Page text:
DC’s Apps for Democracy: Helping Coders Help the Man (with one small complaint)

Because this is timely, I reserve the right to say some presumptuous/incorrect things that I never would have said had I had time to think it over, as I usually do when I post things here.

The Washington, DC Chief Technology Officer just launched a project called Apps for Democracy, a contest to create apps with DC’s data catalog.

I love this project. DC doesn’t get much revenue to work with, so this project makes a lot of economic sense–the tools they will get out of this contest would, through the standard contracting route, cost about 40 times the $20,000 in prize money they’re giving away.

But the economics, I’m guessing, is what sold the mayor on the project. I bet the initial motivation was much different: the CTO’s office understands that the public will create better tools, and more quickly, than government contractors can. They know that the benefits of opening their data far outweigh the speculated, yet unproven, pitfalls.

Also, I can tell the CTO likes to experiment. That’s really gutsy, because an inevitable byproduct of experimentation is failure. This is why most bureaucrats hate experimentation and would prefer to coast: sure, you won’t make progress by doing things the same way, but at least you can’t screw up!

This CTO (Vivek Kundra is his name) gets it. This is exactly the kind of stuff a CTO should be doing. There are rumblings of such a position being created under a presumptive President Obama. If it happens, I hope they use Apps for Democracy as a model for this title: more technology, less chief officer. Technology is about experimentation, not red tape. A new bureaucratic position should have an eye for counteracting the increased bureaucracy it will inevitably engender. Projects that delegate power to the public are a great way to do that.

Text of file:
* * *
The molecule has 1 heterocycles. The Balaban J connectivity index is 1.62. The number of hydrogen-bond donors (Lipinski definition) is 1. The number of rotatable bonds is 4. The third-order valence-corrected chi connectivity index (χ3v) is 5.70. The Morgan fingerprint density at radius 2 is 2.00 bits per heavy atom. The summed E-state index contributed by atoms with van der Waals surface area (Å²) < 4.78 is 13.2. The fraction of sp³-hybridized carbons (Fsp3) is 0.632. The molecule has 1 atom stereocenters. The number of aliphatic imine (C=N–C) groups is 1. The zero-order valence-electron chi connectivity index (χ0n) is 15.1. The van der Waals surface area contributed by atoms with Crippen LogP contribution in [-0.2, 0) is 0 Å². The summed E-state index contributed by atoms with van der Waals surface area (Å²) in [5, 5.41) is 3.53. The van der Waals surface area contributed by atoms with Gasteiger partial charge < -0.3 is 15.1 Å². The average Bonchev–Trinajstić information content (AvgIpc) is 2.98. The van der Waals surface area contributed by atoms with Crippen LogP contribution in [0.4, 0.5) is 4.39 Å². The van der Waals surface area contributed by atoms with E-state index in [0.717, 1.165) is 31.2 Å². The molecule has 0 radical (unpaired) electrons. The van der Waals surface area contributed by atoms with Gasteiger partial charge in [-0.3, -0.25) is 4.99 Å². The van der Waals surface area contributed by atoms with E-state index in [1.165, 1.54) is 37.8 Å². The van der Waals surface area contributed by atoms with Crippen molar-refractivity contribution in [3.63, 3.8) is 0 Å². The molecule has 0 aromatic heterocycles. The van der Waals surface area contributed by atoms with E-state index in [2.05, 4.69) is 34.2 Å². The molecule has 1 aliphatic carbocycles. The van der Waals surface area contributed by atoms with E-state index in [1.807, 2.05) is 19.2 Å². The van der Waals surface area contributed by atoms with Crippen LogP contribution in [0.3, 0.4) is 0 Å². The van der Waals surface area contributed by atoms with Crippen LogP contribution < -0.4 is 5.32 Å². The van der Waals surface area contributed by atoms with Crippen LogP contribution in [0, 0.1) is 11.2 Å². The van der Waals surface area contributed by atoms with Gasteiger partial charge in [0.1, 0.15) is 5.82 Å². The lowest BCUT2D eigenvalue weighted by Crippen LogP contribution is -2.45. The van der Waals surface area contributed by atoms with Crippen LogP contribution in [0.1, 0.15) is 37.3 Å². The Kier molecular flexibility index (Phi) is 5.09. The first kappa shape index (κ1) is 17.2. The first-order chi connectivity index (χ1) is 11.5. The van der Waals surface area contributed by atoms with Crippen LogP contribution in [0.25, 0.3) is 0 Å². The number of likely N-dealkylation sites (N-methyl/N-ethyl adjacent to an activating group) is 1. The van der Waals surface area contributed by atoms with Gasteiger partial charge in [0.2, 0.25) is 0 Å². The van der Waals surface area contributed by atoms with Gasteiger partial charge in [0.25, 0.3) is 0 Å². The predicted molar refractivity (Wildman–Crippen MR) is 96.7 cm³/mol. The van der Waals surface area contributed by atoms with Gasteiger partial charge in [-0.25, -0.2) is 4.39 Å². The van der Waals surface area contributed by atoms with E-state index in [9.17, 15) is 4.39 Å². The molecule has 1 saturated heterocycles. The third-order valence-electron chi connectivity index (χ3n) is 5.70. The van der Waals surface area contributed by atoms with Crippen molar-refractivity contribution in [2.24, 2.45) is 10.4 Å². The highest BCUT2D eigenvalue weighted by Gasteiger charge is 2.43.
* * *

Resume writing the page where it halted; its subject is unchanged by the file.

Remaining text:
I’m excited about Apps for Democracy, but I have some reservations, which I voice below. As a segue, here are a few possibilities for app submissions:

  • Use the Speed Detector GIS data to build an iPhone app that alerts drivers to their presence (though that won’t go over well with the mayor’s budget office)
  • Use the Bicycle Lane and Bike Routes GIS data to build a Google or Yahoo! Maps mashup that creates cycling-friendly directions
  • Use the Trails, Trails NPS, and Crime Incidents data to create safe jogging routes
  • Mash any public safety data–Crime Incidents, Juvenile Arrests, etc–with a SIMILE timeline to spot trends
  • Use that same public safety data to spot correlations between incidents and the proximity of other facilities; for example, maybe juvenile arrests near banks spike in June, while arrests near current construction projects spike in December. (Whether the revelations would be valuable, we cannot say. But I’m sure sociologists and criminologists would find it interesting.)
  • Use any number of the tourism- and transportation-oriented data files to make the ultimate online day planner for

I guess some of those ideas are decent. The problem is, I’m just a citizen. So most of my ideas are for public-facing tools. Only one or two would improve District operations. Public-facing tools are great, and the project is accepting them, but is that really the spirit of this project? I see it differently. The goal here is to help government, and I imagine Kundra is hoping people will create tools that do that. As the CTO, his job is to “develop and implement the District’s IT infrastructure” and provide “technology solutions to improve services.” What he really wants are tools that help the DC Government do its job better. This project can yield a slew of neat-o iPhone apps, but remember: projects like Apps for Democracy ultimately happen because of the possible budget savings, and if the project doesn’t deliver on that front by cutting internal IT costs, there may not be an Apps for Democracy ’09. So he has to deliver at least one great new tool for the inside.